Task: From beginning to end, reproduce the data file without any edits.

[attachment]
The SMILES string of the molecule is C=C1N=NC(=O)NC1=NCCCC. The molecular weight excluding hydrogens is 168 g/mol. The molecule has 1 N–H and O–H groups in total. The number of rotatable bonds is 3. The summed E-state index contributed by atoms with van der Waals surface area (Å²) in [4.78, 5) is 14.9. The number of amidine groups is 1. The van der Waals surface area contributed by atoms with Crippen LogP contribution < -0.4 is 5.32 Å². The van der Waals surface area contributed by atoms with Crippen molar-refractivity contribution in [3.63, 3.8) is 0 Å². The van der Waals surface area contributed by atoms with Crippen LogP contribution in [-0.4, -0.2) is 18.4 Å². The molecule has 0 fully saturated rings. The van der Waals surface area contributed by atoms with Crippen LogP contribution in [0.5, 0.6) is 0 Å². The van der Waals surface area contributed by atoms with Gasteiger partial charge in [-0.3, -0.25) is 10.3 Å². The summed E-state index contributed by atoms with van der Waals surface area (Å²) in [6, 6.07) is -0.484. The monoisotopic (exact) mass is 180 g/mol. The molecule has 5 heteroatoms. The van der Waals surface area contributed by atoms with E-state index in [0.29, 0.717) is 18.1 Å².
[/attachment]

The SMILES string of the molecule is C=C1N=NC(=O)NC1=NCCCC. The molecular weight excluding hydrogens is 168 g/mol. The molecule has 1 N–H and O–H groups in total. The number of rotatable bonds is 3. The summed E-state index contributed by atoms with van der Waals surface area (Å²) in [4.78, 5) is 14.9. The number of amidine groups is 1. The van der Waals surface area contributed by atoms with Crippen LogP contribution < -0.4 is 5.32 Å². The van der Waals surface area contributed by atoms with Crippen molar-refractivity contribution in [3.63, 3.8) is 0 Å². The van der Waals surface area contributed by atoms with Crippen LogP contribution in [-0.4, -0.2) is 18.4 Å². The molecule has 0 fully saturated rings. The van der Waals surface area contributed by atoms with Crippen LogP contribution in [0.5, 0.6) is 0 Å². The van der Waals surface area contributed by atoms with Gasteiger partial charge in [-0.3, -0.25) is 10.3 Å². The summed E-state index contributed by atoms with van der Waals surface area (Å²) in [6, 6.07) is -0.484. The monoisotopic (exact) mass is 180 g/mol. The molecule has 5 heteroatoms. The van der Waals surface area contributed by atoms with E-state index in [0.29, 0.717) is 18.1 Å².